Retrotechtacular: The Construction of Wooden Propellers

During World War I, the United States felt they were lagging behind Europe in terms of airplane technology. Not to be outdone, Congress created the National Advisory Committee for Aeronautics [NACA]. They needed to have some very large propellers built for wind tunnel testing. Well, they had no bids, so they set up shop and trained men to build the propellers themselves in a fantastic display of coordination and teamwork. This week’s film is a silent journey into [NACA]’s all-human assembly line process for creating these propellers.

Each blade starts with edge-grained Sitka spruce boards that are carefully planed to some top-secret exact thickness. Several boards are glued together on their long edges and dried to about 7% moisture content in the span of five or so days. Once dry, the propeller contours are penciled on from a template and cut out with a band saw.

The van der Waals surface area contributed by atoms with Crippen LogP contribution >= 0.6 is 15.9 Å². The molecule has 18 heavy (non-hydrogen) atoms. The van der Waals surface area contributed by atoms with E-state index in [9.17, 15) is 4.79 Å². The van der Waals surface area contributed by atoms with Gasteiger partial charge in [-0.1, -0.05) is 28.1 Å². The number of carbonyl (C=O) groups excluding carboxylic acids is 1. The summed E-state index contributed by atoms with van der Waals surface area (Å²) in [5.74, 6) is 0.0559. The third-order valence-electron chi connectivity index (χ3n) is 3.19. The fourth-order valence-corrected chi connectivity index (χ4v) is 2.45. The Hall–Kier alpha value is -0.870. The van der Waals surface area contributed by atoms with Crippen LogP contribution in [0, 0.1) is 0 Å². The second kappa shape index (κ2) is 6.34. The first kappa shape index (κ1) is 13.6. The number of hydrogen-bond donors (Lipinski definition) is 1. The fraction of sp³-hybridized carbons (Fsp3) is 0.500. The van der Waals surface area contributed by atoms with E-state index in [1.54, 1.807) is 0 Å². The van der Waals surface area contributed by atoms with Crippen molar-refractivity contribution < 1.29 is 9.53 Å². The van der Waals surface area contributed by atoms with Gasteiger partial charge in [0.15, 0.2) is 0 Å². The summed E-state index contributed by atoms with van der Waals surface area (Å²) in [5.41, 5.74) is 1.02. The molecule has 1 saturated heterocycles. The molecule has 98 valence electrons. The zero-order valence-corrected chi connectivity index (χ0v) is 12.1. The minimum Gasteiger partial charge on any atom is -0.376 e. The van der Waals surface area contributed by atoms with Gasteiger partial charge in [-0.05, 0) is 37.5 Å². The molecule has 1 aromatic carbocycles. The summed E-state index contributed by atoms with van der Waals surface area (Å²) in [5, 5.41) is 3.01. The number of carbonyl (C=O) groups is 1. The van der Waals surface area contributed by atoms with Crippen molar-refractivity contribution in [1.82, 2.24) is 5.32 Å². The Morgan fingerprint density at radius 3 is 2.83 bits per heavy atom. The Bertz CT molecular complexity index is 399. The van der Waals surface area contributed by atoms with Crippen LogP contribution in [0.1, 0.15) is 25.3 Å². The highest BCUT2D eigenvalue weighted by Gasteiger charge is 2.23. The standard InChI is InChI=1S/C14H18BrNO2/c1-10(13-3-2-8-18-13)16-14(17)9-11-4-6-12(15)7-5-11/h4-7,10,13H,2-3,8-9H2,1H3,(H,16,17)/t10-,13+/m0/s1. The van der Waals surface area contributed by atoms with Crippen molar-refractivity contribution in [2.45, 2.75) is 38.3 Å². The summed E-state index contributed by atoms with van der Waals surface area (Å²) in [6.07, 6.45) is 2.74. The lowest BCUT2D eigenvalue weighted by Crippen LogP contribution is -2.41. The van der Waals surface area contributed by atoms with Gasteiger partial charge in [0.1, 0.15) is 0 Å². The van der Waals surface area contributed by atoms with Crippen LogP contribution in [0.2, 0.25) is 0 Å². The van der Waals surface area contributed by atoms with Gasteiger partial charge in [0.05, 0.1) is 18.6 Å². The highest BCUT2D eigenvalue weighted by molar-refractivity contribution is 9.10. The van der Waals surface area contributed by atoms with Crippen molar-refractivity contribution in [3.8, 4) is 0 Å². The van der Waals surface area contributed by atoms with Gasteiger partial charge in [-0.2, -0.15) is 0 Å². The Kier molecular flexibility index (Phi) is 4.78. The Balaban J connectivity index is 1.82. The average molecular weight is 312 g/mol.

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Wind Tunnel Testing Now Available To The Common Man

DIY Wind Tunnel

If you are in the market for a DIY wind tunnel the folks over at sciencebuddies.org have got you covered. They have done a great job documenting how they built their own wind tunnel. Most of the structure is made of plywood with the test chamber is made of plexi-glass so that the operator can visually observe what is happening during a test. A common gable-mount fan provides the air flow, you may have one installed in your attic to keep it cool. The only non-widely available components are the force sensors that feed data to a computer for logging.

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